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The Future of the The Future: Turning problems into opportunities

Every day, the world seems to kick it up a notch, both in the problems we face, as well as in the steady stream of scientific and technological breakthroughs. One of the goals of the Enterprise of the Future is to respond to the challenges by applying the breakthroughs in the right way. As the size of our global mastermind exceeds the billion-plus mark, we should be up to the task.

Problems and challenges

On the problem side, we’ve had no shortage. For one, global demand for fossil fuel is steadily increasing, while available supply is decreasing. Let’s say we find new sources of energy to power our cars, trucks and airplanes. The infrastructure supporting the movement of people and goods all over the world is more than a century old, and in various stages of deterioration.

According to the American Society of Civil Engineers, 14 infrastructure areas in the United States, including aviation, drinking water, roads and bridges, rate a "C" or "D," at an estimated cost to repair of $1.5 trillion. Now may be the right time to re-evaluate our mass market, mass production mentality. We don’t want to pour vast amounts of resources into developing new fuel sources, only to find we don’t have enough left to build and maintain the infrastructure needed to support them. Nor do we want our actions to have unintended consequences, like the shortages we have seen resulting from the diversion of food crops to biofuels. Rather, we should approach the problem systemically and look for solutions that are physically and environmentally sound, yet able to support sustained economic growth.

Public health is another area of concern. As medical knowledge grows more complex, so do the chances for errors. Despite the $2 trillion spent on healthcare in the United States each year, more than 1.5 million people are adversely affected by medical errors, including 100,000 deaths. It’s not that new knowledge isn’t being generated. Rather, dissemination and application are unacceptably slow. According to the U.S. Department of Health and Human Services, it takes 17 years, on average, for medical evidence to work its way into practice. Perhaps, in addition to the movement of physical goods, we should invest more resources into the movement of knowledge.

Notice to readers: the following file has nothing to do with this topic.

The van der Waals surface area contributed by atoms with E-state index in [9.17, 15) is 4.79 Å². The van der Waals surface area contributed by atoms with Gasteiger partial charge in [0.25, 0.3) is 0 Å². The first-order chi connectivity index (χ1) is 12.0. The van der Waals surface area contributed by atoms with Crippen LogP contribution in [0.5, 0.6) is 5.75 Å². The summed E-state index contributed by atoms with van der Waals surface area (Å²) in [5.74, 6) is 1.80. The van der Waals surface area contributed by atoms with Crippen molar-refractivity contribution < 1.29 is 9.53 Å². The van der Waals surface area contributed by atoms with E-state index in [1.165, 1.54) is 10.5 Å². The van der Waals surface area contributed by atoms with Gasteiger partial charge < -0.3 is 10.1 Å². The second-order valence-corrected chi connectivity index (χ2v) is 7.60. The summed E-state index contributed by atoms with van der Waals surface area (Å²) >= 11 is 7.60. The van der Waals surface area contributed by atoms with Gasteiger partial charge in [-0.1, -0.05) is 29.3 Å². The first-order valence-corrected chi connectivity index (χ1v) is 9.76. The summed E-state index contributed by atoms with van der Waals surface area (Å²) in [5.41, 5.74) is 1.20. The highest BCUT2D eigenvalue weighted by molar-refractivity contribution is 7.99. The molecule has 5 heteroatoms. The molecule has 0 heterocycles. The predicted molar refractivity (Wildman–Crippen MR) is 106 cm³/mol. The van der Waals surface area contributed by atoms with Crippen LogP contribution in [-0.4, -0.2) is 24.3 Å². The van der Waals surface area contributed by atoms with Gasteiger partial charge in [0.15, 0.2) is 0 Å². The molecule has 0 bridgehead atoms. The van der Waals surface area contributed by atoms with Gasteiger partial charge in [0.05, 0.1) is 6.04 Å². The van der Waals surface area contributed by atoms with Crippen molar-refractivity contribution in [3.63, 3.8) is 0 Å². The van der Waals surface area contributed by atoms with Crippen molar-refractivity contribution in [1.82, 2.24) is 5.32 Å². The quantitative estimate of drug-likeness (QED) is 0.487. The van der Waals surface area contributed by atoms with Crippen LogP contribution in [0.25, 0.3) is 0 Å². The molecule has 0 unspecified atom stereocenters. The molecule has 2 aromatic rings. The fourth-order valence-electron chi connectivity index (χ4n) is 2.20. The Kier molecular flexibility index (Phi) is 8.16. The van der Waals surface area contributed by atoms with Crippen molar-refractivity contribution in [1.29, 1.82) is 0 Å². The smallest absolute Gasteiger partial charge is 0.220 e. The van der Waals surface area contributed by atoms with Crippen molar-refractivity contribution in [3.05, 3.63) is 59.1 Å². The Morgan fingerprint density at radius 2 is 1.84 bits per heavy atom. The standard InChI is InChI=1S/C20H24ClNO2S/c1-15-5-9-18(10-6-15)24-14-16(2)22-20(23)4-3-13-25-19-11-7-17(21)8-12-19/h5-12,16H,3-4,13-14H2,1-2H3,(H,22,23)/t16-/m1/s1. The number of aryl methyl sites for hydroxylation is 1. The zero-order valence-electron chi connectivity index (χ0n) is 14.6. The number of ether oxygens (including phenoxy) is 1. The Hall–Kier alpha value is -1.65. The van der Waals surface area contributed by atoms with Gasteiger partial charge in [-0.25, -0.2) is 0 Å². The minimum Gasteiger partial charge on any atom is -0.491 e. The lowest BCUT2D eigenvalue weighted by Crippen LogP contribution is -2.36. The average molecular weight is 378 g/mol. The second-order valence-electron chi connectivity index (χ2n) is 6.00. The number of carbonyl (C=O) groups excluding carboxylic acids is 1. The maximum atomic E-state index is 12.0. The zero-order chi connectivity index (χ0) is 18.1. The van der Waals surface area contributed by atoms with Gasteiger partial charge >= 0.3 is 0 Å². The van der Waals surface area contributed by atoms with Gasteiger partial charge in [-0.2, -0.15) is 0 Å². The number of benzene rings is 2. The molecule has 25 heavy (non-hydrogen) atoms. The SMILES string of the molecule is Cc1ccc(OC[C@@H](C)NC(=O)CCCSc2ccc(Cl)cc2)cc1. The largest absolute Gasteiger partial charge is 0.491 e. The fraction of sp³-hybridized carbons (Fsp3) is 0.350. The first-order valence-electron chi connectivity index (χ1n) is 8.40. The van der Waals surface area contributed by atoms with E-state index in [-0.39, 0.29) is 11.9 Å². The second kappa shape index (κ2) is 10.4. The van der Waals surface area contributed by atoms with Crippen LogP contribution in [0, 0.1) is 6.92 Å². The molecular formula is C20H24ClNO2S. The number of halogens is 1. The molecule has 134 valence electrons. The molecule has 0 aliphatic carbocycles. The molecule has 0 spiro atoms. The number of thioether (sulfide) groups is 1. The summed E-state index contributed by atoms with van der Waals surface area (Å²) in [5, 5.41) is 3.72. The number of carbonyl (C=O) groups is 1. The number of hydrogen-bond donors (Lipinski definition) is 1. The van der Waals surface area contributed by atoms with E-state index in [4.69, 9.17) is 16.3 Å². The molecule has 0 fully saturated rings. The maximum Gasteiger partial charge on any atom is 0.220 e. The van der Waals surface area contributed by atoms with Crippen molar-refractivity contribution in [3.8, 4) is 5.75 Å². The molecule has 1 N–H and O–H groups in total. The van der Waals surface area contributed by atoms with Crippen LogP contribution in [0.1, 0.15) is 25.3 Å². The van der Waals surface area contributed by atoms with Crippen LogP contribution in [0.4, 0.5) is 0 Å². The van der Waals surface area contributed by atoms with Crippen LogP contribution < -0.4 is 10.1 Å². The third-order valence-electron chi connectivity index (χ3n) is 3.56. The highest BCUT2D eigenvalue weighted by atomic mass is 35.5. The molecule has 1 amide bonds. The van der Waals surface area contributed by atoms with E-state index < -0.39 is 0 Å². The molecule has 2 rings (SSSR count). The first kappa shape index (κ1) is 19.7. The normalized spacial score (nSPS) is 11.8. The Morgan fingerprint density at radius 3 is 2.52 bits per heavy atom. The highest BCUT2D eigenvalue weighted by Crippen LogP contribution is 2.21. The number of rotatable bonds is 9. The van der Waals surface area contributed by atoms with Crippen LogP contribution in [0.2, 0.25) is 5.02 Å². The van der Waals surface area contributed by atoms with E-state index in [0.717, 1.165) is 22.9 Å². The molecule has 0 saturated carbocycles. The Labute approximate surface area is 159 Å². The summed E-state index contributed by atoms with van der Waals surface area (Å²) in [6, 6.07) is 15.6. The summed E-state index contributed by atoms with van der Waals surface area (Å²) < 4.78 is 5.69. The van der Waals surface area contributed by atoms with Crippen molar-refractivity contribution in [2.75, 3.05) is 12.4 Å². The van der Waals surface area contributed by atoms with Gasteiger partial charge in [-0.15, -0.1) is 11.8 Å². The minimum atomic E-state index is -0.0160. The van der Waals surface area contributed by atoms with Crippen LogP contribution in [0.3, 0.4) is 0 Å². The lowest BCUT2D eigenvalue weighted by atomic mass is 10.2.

Here’s another one: a major shift in demographics, resulting in fewer workers paying into a welfare system supporting a growing population of retirees. Combined with unprecedented deficit spending, taxation, monetary expansion and instantaneous global currency and derivatives trading, you have all the elements for economic disaster.

Massive, centralized governments, whose budget growth consistently exceeds gross domestic product (GDP) growth, are unsustainable. Just as in the last century, large corporations became bloated and were forced to downsize, governments and government-sponsored organizations will be forced to do the same. In short order, we must start building the Government of the Future, which I wrote about in the April issue of KMWorld, and make it the true knowledge enterprise it needs to be.

Breakthroughs and opportunities

The good news is that every major challenge presents the opportunity for the innovative application of new breakthroughs. Information and communications technology (ICT) is one obvious area. From cloud computing to mobile applications to exploding bandwidth, the capacity for discovery and learning through a global network of billions of minds is staggering.

That, in turn, gives us the ability to better organize ourselves, both physically and virtually. Starting with the micro-enterprise of the socially responsible knowledge entrepreneur, as covered here in the June issue of KMWorld, we are seeing renewed growth in business incubation, including virtual incubators, which aid in the formation of global knowledge enterprises. Likewise, various knowledge enterprises are choosing to co-locate within science and technology parks, aimed at providing a regional focus in major industries, such as space systems, life sciences and nanotechnology, to name a few.

Similarly, science and technology parks are expanding into knowledge clusters and knowledge cities. One example of an emerging knowledge city is the "Intelligent City" of Songdo, located within the free trade zone of Incheon, South Korea. What makes Songdo unique is that it will be one of the first cities in the world with a ubiquitous IT infrastructure, embedded in all structures and facilities, including streets. Businesses, hospitals, governments, schools and residents will be able to share information on an unprecedented scale. A major goal of the city planners is to make Songdo the first place on earth in which the dream of a "digital life" will be fully realized.

Everyone has a role

The combination of local aggregation and global networking will require entirely new models for business, government and non-profit enterprises. Regardless of which sector you find yourself in, you have the tools for playing a more direct role in co-creating the future. Here are some simple steps to get you started:

  • Identify the role you want to play in the world
  • Determine what needs to change in order for you to succeed in that role.
  • Pick one or more of the many breakthrough technologies available, and start applying them.

Be forewarned. You might just create a few breakthroughs of your own.   

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